This morning as I sat in my home church, listening to a wonderful sermon preached by one of our elders (because we have this cool tradition in which three or four members of the congregation preach each summer), it suddenly occurred to me that, oddly enough: I am flourishing.
I have begun to recognize that new reality in part because, despite the horrific reality of Josh's death, there's a lot going on right that feels as if I am caught up in a wave leading to an ordination that might really happen. Last night I wrote most of the sermon I'll preach next Sunday for the congregation which will vote on whether to call me, and I'm beginning to think about the Presbytery meeting the following week, at which I hope to be the subject of the last vote ever in this process. (There have been session votes, committee on preparation for ministry votes, presbytery votes, and ordination exam "votes" ~ I'm a bit worn out by the democratic processes employed by the Holy Spirit in our church!)
This morning I read a 9/11 article about parents who lost their daughter, their only child, on that day, and about the lethargy and sense of hopelessness that have marked their lives for the past ten years. No kidding. Those things mark my life as well ~ but so do a lot of other things.
Another reason for my newfound recognition came up in a recent conversation with Gregarious Son. "Mom, I think we've made it," he said to me. "I think we're going to be ok. Dad is back to Ten Thousand Villages and soccer, I've stayed in law school and done fine and hung onto my scholarship, LD is halfway to her master's in social work, and you're going to be a minister. We've come through this."
We've spent the week-end very quietly. The weather is much the same as it was three years ago: intense and humid heat, with a cool spell predicted to arrive almost any minute. (The night after Josh died, the house was sweltering; for the funeral a week later, we all needed jackets and sweaters.) Our home is much emptier, and not just metaphorically so. (That year, we had to take a carload of food to a homeless shelter after everyone finally left.) The words and images so unfathomable and unbearable during that awful week have become manageable; they are simply the backdrop of my life. Unwelcome, but tolerable.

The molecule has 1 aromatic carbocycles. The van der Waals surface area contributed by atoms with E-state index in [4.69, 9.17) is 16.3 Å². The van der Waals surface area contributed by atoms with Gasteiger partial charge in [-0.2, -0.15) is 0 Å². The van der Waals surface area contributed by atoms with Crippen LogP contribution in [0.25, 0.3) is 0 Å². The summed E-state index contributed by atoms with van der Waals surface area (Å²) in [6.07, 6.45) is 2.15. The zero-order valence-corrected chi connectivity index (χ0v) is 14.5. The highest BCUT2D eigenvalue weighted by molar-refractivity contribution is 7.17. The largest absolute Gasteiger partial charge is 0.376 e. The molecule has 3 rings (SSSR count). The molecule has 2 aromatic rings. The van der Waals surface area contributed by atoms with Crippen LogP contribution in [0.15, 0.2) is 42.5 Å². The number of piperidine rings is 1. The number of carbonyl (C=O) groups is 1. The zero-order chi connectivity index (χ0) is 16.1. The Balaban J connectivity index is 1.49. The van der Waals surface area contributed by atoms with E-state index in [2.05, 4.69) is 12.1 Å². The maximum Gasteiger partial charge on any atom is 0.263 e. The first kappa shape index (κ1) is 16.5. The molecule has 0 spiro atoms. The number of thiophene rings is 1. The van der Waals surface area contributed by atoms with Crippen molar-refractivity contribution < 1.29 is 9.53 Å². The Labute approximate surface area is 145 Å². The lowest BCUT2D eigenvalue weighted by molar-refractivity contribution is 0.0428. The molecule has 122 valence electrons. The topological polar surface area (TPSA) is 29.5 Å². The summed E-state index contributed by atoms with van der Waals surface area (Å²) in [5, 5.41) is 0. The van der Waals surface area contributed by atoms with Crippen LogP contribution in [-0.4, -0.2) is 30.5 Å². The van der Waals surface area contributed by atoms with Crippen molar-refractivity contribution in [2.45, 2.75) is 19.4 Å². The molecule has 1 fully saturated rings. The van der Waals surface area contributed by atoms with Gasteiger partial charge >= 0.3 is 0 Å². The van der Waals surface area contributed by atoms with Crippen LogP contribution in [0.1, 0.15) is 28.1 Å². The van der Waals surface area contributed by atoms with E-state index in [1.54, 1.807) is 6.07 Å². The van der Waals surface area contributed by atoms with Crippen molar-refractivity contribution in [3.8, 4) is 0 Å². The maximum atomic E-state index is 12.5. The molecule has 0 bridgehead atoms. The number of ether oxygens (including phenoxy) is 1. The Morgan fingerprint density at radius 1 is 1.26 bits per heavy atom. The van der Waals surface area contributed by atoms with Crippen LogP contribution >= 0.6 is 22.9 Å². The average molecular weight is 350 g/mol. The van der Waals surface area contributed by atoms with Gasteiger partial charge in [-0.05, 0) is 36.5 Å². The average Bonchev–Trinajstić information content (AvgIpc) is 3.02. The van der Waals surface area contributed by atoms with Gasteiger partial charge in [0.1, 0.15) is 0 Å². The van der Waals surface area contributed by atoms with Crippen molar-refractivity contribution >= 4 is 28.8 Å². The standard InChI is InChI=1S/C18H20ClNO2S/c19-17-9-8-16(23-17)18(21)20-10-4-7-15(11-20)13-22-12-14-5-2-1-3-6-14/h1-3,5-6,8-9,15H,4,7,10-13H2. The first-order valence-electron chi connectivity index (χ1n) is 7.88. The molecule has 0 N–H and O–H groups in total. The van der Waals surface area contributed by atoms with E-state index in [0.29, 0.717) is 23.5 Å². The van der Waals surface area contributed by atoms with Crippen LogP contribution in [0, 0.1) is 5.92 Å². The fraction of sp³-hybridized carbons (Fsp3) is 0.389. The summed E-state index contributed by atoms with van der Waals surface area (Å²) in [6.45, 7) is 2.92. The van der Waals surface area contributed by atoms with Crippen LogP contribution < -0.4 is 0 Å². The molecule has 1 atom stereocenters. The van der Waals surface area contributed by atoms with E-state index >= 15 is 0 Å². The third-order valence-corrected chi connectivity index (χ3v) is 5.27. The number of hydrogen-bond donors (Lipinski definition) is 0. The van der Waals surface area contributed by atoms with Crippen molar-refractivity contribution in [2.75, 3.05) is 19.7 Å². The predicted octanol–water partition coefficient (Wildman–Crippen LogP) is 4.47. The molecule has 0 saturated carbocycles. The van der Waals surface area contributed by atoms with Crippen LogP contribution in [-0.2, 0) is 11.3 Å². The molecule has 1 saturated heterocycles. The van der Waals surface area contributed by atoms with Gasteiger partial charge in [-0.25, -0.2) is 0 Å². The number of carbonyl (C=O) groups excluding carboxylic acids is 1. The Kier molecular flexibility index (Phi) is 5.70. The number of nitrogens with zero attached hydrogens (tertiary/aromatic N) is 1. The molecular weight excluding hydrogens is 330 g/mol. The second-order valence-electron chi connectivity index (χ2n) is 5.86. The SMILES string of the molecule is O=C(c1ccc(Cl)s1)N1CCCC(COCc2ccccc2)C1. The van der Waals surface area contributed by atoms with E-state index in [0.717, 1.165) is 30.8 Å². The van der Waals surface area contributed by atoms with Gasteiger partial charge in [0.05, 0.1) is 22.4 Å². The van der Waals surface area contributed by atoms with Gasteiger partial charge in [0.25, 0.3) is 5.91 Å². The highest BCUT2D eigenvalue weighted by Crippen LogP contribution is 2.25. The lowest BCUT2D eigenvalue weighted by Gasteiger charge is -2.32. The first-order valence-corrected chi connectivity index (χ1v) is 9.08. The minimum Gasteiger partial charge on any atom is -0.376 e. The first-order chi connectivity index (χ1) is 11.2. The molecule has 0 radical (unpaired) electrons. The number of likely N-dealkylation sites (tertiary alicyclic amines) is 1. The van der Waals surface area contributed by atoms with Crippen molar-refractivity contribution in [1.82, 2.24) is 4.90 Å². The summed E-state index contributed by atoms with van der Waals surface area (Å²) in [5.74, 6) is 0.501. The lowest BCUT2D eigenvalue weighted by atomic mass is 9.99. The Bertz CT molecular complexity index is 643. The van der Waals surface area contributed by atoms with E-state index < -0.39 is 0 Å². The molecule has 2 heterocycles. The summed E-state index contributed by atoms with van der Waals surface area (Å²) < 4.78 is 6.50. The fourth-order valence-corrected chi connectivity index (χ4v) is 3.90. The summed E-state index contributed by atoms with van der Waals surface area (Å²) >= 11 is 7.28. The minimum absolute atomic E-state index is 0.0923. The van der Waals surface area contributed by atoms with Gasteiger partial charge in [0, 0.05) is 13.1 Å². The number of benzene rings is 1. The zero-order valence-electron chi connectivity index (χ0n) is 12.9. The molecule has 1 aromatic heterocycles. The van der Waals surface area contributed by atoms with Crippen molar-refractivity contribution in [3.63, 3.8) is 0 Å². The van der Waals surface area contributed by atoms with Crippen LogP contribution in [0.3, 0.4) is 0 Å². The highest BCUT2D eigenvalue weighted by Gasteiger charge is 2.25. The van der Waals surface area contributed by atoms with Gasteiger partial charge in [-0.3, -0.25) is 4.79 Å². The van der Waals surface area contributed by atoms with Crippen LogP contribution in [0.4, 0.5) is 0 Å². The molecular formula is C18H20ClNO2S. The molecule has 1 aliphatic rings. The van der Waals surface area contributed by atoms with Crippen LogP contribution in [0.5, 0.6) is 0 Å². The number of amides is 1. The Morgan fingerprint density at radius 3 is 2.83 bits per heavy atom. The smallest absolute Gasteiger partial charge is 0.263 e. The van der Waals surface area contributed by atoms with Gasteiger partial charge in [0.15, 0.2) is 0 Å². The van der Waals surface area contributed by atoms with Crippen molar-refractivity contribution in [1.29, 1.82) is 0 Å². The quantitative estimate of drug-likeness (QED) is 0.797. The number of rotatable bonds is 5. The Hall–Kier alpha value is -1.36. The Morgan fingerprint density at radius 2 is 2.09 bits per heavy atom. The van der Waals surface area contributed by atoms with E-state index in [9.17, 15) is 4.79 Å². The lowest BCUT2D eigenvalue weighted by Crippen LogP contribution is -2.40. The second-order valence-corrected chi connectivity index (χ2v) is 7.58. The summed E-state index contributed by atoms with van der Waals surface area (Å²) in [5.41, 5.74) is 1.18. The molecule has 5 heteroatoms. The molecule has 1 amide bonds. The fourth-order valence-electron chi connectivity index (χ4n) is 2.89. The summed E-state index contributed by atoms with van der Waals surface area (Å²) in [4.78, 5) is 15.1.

And I find that, as I begin to plan for the ordination that three years ago seemed all but impossible, and survey the family that might have disintegrated as well as survived, I have much to be grateful for. Ten things, in no particular order:
This family of mine, all of whom keep trying and keep moving forward and keep supporting one another as a family and in our individual endeavors. And our extended families, most especially my brother and his wife, who have offered unwavering support and love.
The friends who took care of every single thing that week. From toilet paper to music and eulogies. And who are still here, still trying to figure it all out, too.
The seminary friends who hung in there with me, who offered friendship and suggestions about how to navigate a much changed landscape, and the one in particular who was always right there next to me, especially when an offhand remark or painful topic sent me fleeing a classroom in tears.